I want to search the content of a file that could contain for example:


the search should match the string if it doesn't have a wildcard (*). for example :

grep -w name1 filename

it returns exactly what I want:

file1   #ignores file10 & file11 as no wildcard used

but when I use the same command but with wildcard (*), as follows:

grep -w name1* filename

it also returns file1 only. without file10 and file11. How can I match the string exactly as the first case and when a (*) is used it should include the others?

Note: I have seen some answers suggested using .* instead of * it worked but for my application the input is coming always in the form of * not .*

thank you in advance.

  • this sounds like an XY Problem .. why do you have to use * and not .*? (ie. though I wouldn't suggest it, could you just prepend . to *?) where does the input come from? do you have to use grep?
    – ti7
    Feb 11, 2022 at 22:57
  • @ti7 I don't have to use grep, It is just the first thing that came to my mind. the input coming from an external source with * not .*
    – Mhd Ghd
    Feb 11, 2022 at 23:02
  • Which other characters do you need treated as non-literal? For example if the input contained foo and the argument given to search for was fo. should that match or not?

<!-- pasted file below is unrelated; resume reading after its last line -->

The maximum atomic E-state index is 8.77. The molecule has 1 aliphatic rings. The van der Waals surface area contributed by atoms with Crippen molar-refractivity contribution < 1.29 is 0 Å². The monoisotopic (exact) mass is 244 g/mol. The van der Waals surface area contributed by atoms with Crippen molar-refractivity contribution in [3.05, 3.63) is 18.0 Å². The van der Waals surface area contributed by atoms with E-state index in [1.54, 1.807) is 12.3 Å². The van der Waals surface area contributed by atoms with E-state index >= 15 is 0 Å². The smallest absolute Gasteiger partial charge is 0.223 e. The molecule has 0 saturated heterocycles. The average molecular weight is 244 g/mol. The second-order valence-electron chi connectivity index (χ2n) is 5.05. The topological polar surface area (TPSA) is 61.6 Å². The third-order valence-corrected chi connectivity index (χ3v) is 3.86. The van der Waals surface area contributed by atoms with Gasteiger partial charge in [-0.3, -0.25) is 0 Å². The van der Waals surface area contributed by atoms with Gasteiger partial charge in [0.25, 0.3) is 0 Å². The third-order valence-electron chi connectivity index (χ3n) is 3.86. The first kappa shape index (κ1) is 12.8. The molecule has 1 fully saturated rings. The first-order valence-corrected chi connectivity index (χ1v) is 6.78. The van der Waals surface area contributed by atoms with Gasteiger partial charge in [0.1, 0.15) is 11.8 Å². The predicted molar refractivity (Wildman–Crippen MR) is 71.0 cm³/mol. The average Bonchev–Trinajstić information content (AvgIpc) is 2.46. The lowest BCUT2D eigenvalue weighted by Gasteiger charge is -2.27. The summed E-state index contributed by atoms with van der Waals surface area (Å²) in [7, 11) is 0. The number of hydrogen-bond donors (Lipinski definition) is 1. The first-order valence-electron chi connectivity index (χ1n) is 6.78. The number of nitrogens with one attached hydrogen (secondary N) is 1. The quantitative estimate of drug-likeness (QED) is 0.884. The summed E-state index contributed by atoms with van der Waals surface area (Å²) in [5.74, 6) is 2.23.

– Ed Morton
    Feb 16, 2022 at 0:08

1 Answer 1


grep uses for pattern matching. grep -w 'name1*' would make it match zero or more 1s, so name1 and name11 would match.

If it only matches name1 for you it's because you have a file named name1 in the directory and the unquoted name1* will be interpreted by the shell (globbing). Always use quotes around your arguments that contain special characters. If you use a variable, always put " around it.

To make it match any name starting with name1, make it

grep -w 'name1.*' filename
  • . means "any character"
  • .* means "any character, zero or more times".

If the input comes from some external source where * is used as a wildcard, you need to change that string before calling .


new_search_str="$(sed 's/\*/.*/g' <<< "$search_str")"
grep -w "$new_search_str" filename
  • The issue is the input recieved using * instead of the .* Is there an alternative or a way to go beyond that?
    – Mhd Ghd
    Feb 11, 2022 at 22:50
  • @MhdGhd I just added a way to deal with that.
    – Ted Lyngmo
    Feb 11, 2022 at 22:51

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